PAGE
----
Mini Mill Rotary Table

A rotary table is a really nice accessory to have for your mill, but one that you can delay purchasing for a while until you master the basic milling operations. The rotary table is driven by a worm-gear and is accurately calibrated in degrees and fractions of a degree.

It is used to mill or drill accurately positioned holes around a bolt circle, for milling arc-shaped grooves or slots and many other operations. Most, but not all, can be mounted in a vertical as well as a horizontal orientation; a very desirable feature.

Finding a rotary table of the right size for the mini-mill has been a lille problematic. 8-inch tables are really much too big. Even a 6-inch is pushing the limits. I have one from Grizzly. It is well made and works well, but mounting it to the table was a little bit of a challenge.

Sherline offers a very nice 4-inch model, and more recently has listed a 4-inch model as well. These are very nice, but a little smaller than I would like. In my view, a 5-inch model would be ideal, but I don’t know of one in that size.


Indian 6″

The first rotary table I purchased was made in India and was of really poor quality. I returned it to the vendor for a refund. Unfortunately, the return shipping on a heavy object like this is not cheap, so be careful what you buy!


Sherline 4-inch

Sherline makes a beautifully finished 4″ rotary table which I got to see first hand at Cabin Fever 2001. I was very impressed by the high quality of this item, but It was a little small for my needs.


Grizzly 6-inch G1049

The table I currently use is a Grizzly G1049 6-inch model. As of 03/02 it sells for $199 plus shipping. It is well-made, and I have been very satisfied with it, although it is a little large for the mini-lathe as you will see in the photos below.

The Grizzly RT is shipped in a cardboard box with molded styrofoam packing. I received it quickly and damage-free.

Grizzly 6″ G1049


After cleaning off the packing grease with kerosene, a painbrush and a rag, I mounted it on the mini-mill table using 3/8″ carriage bolts that I also use for my 3 1/2″ Grizzly milling vise. The center hole is a #2 Morse taper.


The RT is really a little oversize for the mini-mill, but still provides enough clearance to be practical. I did not feel that the weight was beyond the capabilities of the mini-mill table.

Here’s a picture showing the table with a 12″ rule and a 1/2″ mill in an end mill adaptor. Mounting the mill in a collet would provide another 2″ or so of working room. The head is at the top of the column. Also shown is the 3″ chuck from the 7×10 mini lathe. As you can see, there is adequate clearance for most operations.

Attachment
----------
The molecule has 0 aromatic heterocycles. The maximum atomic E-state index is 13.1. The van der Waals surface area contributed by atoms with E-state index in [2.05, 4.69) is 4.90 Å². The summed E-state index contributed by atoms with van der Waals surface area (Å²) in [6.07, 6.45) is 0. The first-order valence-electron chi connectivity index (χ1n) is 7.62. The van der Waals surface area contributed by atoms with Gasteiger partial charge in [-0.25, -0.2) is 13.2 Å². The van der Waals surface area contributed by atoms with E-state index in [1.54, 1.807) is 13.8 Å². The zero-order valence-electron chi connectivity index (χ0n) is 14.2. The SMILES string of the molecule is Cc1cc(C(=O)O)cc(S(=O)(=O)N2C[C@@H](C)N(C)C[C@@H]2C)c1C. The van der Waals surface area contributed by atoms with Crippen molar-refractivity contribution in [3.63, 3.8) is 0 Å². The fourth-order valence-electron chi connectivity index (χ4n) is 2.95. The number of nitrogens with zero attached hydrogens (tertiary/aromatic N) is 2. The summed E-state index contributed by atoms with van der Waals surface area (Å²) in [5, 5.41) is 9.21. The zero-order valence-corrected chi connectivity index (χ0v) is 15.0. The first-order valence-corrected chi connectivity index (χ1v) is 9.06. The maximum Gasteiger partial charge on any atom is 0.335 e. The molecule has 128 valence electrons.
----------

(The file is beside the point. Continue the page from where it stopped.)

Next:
The casting has mounting lugs for both horizontal or vertical mounting. This makes it potentially much more flexlible, but the table of the mini mill is small compared to the RT which makes mounting the rotary table in the vertical orientation a little tricky.

It can be aligned either parallel or perpendicular to the table x-dimension but either orientation has some difficulties.

One problem is that the lower edge of the handwheel for the RT is lower than the base of the RT, so it must be positioned off the edge of the table. If the RT is positioned perpendicular to the X-axis, the mounting holes in the RT are outside the limits of the T-slots in the mill table.

These problems can presumably easily be overcome by using custom-made riser blocks and clamps, though. I have not yet attempted to make these items, but would not expect them to be very difficult to make.


For the price, I was pretty impressed by the quality of the table. I would rate it somewhat lower in quality than the Sherline 4″, but much better than the Victor 6″.

The base is painted with wrinkle-finish black paint. Fortuitously, the T-slots in the RT are about the same width as those on the mini-mill, so the same T-nuts can be used on both.

The handwheel is satin-finish steel with cleanly etched divisions. Each full rotation of the handwheel rotates the table by 4 degrees. A brochure included with the RT illustrates an indexing plate accessory which can apparently be attached to the RT, but I’m not sure whether or not Grizzly sells this accessory.

An eccentric cam between the handwheel and the table permits you adjust the meshing of the worm-screw to minimize backlash. A screw with a T-handle locks the cam in place once it is set.


Heres a closeup of the divisions on the periphery of the table before the packing grease was removed:


Once rotated to the desired setting, the table can be locked in place by means of two locking clamps on opposite sides of the table.



LittleMachineShop 4-inch, SKU 1627 (Discontinued)

Here’s a nice little 4″ imported rotary table offered by LMS for $134.95. They offer several other models, including the Sherline 4″. I don’t have any first-hand experience with this one, so I can’t really comment on quality or capabilities.